Australian fans who pre-order the CD by July 13 will even have their names included on a poster. While you have to live in Australia to get your name on the poster, you don’t have to live there to vote or buy the CD. In fact, I’ve already cast my ballot for my favorite song. Elvis By Request is due out on August 16.

Both concepts are reminiscent of the 1976 album Elvis In Demand, a project where members of the Official Elvis Presley Fan Club of Great Britain mailed in lists of five songs to vote for the content. The resulting record album made it to number 12 on the UK charts.

My main complaint about Elvis compilations tends to be that the same fifty or so songs are used in various combinations over and over. While I Am An Elvis Fan may end up looking like yet another similar compilation, Elvis By Request has the potential to be something special. It may very well turn out to be this generation’s Elvis In Demand.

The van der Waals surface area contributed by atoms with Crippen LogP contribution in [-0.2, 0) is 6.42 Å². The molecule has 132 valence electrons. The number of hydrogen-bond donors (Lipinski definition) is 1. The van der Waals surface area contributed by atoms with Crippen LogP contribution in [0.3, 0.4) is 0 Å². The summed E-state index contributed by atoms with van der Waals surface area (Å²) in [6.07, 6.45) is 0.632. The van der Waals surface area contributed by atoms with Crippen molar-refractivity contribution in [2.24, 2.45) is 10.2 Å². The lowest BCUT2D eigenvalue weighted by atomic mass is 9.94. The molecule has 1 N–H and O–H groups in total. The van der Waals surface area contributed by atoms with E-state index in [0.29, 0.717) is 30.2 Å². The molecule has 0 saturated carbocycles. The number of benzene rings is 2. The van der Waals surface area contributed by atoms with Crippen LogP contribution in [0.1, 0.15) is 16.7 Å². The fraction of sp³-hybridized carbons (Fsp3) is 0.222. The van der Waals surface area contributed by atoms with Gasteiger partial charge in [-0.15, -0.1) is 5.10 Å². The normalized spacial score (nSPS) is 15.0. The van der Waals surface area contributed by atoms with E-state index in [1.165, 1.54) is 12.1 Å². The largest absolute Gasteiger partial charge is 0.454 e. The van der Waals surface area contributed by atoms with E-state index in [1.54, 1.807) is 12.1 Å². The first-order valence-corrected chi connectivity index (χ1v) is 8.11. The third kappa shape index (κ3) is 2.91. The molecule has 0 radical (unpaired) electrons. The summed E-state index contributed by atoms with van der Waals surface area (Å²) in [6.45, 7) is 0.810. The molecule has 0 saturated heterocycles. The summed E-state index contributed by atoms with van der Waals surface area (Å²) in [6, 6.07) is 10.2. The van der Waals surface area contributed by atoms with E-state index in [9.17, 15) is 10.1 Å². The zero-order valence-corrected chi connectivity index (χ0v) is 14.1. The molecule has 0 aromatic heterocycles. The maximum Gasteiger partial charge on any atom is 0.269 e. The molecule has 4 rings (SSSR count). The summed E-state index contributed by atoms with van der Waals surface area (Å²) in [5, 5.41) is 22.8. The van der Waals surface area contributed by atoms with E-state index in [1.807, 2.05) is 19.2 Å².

* * *

While writing this post, I started thinking about what kind of Elvis compilation I would put together if Sony knocked on my door looking for help (someday, right?). Limiting myself to only masters released during his lifetime, it would probably look something like this.

Strangers No More

  • Money Honey
  • Like A Baby
  • For The Heart
  • How The Web Was Woven
  • Indescribably Blue
  • Clean Up Your Own Backyard
  • Early Morning Rain
  • Power Of My Love
  • Blue Moon
  • Stranger In The Crowd
  • Thinking About You
  • Baby, I Don’t Care
  • I Was The One
  • My Babe (Live)
  • Wearin’ That Loved-On Look
  • Witchcraft
  • I’ve Lost You
  • Make The World Go Away
  • Let Yourself Go
  • As Long As I Have You
  • Run On
  • Bringing It Back

Christmas Dreams 2011: An Elvis Playlist for the Holiday Season (Playlist Recipes #4)